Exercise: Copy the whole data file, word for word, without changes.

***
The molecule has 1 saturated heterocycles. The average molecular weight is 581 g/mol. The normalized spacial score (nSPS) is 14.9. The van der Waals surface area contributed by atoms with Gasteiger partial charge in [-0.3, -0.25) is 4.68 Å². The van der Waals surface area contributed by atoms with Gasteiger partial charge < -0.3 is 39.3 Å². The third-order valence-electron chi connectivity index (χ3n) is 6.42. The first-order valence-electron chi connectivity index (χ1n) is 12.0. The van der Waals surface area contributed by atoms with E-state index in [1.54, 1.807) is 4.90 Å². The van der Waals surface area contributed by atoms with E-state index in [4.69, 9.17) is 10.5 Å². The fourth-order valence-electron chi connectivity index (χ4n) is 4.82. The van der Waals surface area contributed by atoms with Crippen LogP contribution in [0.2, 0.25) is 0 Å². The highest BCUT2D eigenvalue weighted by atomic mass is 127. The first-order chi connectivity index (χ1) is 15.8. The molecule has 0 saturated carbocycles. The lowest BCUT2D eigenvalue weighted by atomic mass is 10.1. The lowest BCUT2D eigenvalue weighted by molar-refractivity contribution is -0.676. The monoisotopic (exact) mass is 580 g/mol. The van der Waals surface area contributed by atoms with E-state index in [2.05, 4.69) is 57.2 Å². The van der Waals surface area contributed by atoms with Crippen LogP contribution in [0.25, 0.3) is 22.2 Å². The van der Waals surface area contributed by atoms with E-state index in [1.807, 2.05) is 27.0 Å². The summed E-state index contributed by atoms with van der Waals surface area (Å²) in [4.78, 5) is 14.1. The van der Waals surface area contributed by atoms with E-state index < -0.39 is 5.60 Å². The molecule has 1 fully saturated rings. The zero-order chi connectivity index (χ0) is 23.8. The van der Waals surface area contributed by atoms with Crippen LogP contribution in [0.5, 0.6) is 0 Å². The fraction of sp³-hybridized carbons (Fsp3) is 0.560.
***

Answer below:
The molecule has 1 saturated heterocycles. The average molecular weight is 581 g/mol. The normalized spacial score (nSPS) is 14.9. The van der Waals surface area contributed by atoms with Gasteiger partial charge in [-0.3, -0.25) is 4.68 Å². The van der Waals surface area contributed by atoms with Gasteiger partial charge < -0.3 is 39.3 Å². The third-order valence-electron chi connectivity index (χ3n) is 6.42. The first-order valence-electron chi connectivity index (χ1n) is 12.0. The van der Waals surface area contributed by atoms with E-state index in [1.54, 1.807) is 4.90 Å². The van der Waals surface area contributed by atoms with E-state index in [4.69, 9.17) is 10.5 Å². The fourth-order valence-electron chi connectivity index (χ4n) is 4.82. The van der Waals surface area contributed by atoms with Crippen LogP contribution in [0.2, 0.25) is 0 Å². The highest BCUT2D eigenvalue weighted by atomic mass is 127. The first-order chi connectivity index (χ1) is 15.8. The molecule has 0 saturated carbocycles. The lowest BCUT2D eigenvalue weighted by atomic mass is 10.1. The lowest BCUT2D eigenvalue weighted by molar-refractivity contribution is -0.676. The monoisotopic (exact) mass is 580 g/mol. The van der Waals surface area contributed by atoms with E-state index in [2.05, 4.69) is 57.2 Å². The van der Waals surface area contributed by atoms with Crippen LogP contribution in [0.25, 0.3) is 22.2 Å². The van der Waals surface area contributed by atoms with E-state index in [1.807, 2.05) is 27.0 Å². The summed E-state index contributed by atoms with van der Waals surface area (Å²) in [4.78, 5) is 14.1. The van der Waals surface area contributed by atoms with E-state index < -0.39 is 5.60 Å². The molecule has 1 fully saturated rings. The zero-order chi connectivity index (χ0) is 23.8. The van der Waals surface area contributed by atoms with Crippen LogP contribution in [0.5, 0.6) is 0 Å². The fraction of sp³-hybridized carbons (Fsp3) is 0.560.